Search the headphone forums and read the gadget blogs. You’ll find many fans of the Shure SE215 earbuds. The praise is deserved — they do sound really good — but they aren’t for everyone.
The fit can be problematic. They come with a wide variety of tips, including both squishy foam and soft rubber, so finding the perfect size for your ear is easy. But the bodies of the buds themselves are oddly shaped and quite large. The cables are made to be worn behind the ear. It was difficult for me to find a comfortable seal as I experimented with different positions and tips, and once I found an angle that secured them in place with a good seal, my ears got fatigued during longer listening sessions, mostly due to the bulk of the driver housing. They also came loose more often than I liked whenever my eyeglasses bumped against the wires behind my ears, but this obviously won’t be a problem for everyone.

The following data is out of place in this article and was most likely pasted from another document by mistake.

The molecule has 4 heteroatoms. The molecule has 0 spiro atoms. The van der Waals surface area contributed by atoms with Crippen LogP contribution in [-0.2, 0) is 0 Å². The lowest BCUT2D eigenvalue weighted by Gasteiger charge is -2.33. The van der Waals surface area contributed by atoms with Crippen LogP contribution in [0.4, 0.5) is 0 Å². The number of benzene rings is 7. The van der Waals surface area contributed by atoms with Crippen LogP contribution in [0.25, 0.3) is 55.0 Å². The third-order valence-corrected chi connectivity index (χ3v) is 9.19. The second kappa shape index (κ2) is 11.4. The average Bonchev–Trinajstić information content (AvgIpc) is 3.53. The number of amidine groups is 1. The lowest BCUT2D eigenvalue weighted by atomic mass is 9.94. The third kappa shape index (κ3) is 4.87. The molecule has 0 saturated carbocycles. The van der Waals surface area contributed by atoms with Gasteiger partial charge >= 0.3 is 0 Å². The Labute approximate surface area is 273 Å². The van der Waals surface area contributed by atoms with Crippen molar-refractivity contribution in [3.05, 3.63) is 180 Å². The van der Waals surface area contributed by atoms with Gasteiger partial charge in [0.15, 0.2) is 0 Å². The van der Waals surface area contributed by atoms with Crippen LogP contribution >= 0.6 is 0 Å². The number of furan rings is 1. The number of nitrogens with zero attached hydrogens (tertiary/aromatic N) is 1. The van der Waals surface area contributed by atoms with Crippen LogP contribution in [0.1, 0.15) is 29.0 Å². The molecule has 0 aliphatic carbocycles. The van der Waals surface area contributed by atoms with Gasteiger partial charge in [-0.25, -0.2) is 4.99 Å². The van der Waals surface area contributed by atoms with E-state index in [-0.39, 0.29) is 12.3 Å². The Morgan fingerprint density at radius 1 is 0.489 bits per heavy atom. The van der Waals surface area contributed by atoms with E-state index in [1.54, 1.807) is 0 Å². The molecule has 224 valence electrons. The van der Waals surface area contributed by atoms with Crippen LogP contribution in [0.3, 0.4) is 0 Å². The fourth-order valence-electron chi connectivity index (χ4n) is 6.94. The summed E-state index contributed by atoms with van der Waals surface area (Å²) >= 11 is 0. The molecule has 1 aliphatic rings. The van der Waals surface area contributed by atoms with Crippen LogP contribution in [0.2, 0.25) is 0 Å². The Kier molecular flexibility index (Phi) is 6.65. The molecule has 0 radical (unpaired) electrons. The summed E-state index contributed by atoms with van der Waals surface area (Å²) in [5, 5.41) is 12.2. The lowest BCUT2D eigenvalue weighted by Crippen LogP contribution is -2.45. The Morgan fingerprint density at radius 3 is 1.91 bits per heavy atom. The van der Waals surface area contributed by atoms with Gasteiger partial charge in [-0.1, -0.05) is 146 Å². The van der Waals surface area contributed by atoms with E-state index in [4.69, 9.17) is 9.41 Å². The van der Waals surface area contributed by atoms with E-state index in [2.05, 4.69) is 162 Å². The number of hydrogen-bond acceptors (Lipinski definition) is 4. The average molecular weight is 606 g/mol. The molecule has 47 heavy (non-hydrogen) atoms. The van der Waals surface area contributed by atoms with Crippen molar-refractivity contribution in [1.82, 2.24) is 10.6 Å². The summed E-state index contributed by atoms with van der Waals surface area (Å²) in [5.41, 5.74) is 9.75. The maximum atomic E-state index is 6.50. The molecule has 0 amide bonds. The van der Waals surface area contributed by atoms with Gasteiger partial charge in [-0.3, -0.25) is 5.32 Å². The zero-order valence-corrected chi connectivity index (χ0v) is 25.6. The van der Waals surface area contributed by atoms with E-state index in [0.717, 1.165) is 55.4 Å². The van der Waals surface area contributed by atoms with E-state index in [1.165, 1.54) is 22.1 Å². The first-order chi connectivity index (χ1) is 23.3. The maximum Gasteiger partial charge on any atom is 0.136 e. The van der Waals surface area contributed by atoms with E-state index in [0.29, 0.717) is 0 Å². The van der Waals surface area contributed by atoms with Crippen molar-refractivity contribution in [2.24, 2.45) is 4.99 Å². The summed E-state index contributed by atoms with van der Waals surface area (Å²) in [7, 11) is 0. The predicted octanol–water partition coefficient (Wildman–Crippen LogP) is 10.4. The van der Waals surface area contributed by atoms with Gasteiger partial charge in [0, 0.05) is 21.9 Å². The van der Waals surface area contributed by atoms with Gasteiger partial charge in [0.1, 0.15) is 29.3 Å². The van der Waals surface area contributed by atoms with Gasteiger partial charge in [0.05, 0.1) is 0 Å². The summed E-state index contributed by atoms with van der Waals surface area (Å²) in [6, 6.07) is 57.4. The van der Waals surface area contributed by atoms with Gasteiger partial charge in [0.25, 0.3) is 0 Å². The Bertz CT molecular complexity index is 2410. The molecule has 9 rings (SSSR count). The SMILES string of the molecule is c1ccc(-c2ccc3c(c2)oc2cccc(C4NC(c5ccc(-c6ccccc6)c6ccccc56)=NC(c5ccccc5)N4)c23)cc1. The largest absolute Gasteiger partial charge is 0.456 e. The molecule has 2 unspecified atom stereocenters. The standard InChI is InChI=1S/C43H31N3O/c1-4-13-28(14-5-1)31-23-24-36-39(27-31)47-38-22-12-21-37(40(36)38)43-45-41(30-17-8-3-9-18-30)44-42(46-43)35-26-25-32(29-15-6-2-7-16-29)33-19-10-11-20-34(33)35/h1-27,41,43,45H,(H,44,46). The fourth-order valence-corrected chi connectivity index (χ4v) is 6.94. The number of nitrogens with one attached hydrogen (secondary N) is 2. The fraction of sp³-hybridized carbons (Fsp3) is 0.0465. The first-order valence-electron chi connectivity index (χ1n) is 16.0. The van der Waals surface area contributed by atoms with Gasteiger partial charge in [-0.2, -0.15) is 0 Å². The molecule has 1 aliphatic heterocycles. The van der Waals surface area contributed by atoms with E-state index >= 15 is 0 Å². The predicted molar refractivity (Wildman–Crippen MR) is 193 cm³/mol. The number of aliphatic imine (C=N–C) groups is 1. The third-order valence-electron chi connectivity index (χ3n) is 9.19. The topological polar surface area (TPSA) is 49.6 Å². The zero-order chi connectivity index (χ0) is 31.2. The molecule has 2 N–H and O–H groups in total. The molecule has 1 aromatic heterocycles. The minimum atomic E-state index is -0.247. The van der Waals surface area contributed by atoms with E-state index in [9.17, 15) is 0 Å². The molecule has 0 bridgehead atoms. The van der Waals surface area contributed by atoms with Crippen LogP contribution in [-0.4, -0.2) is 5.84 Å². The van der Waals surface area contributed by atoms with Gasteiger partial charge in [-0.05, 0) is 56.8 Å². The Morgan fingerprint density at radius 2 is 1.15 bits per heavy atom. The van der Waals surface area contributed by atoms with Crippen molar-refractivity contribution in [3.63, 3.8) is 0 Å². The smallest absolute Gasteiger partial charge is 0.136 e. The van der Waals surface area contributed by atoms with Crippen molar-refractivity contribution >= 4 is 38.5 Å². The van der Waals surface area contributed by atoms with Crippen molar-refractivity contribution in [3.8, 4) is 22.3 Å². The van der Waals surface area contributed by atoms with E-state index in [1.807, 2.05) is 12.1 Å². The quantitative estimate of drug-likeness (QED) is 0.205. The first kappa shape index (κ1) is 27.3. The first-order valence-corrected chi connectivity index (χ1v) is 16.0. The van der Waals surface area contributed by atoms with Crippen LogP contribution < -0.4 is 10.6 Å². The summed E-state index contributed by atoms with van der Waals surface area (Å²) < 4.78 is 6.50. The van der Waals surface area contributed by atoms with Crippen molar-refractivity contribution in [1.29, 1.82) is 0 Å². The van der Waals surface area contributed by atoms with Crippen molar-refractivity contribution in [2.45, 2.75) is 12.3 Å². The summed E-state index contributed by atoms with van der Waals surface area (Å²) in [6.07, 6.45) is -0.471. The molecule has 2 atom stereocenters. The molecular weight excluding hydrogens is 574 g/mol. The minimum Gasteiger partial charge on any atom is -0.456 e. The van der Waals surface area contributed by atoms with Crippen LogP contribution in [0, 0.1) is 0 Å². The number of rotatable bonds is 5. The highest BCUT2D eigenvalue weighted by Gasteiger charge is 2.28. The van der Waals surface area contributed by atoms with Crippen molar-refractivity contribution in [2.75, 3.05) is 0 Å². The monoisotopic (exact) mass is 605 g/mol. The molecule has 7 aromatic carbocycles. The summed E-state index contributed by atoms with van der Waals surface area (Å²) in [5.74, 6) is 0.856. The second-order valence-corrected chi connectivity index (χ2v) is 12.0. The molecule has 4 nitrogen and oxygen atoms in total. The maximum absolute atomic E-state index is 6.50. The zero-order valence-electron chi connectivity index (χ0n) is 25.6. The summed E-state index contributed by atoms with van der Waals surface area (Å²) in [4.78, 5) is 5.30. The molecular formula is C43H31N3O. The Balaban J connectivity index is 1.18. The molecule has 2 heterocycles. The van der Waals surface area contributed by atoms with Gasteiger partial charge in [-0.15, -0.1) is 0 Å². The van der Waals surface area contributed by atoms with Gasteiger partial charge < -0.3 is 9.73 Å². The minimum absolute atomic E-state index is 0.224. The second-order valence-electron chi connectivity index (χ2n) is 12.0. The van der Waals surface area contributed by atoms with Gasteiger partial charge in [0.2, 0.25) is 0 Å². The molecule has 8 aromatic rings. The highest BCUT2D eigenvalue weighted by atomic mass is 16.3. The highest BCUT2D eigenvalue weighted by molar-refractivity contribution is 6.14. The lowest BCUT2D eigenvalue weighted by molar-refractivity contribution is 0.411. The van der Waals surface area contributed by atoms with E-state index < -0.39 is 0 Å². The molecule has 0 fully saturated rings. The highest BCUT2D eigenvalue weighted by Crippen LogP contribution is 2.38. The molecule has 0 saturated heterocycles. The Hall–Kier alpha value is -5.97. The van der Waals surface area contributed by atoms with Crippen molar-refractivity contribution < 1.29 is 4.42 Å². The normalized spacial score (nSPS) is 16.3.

But where audio is concerned, they are some of the best-sounding buds under the $100 mark, right up there with the Etymotics mc5s. They are free of distortion, even when the source is cranked, and they have a crisp clarity through all the frequencies. The highs could be dialed back a bit — classic rock sounded great, but newer stuff with crystal-clear cymbal splashes and up-front drums (rock tracks from Destroyer and White Denim, electronic tracks from Andy Stott and Actress) were a little harsh in the high end. Thankfully, the Shures respond well to EQ tweaks.
So really, my only points against the Shures are in the comfort and feel. They’re beefy and the cable is excessively thick, which speaks to their durability, but a slimmed-down redesign of the same model would be more successful. Also, a remote would make them more phone-friendly.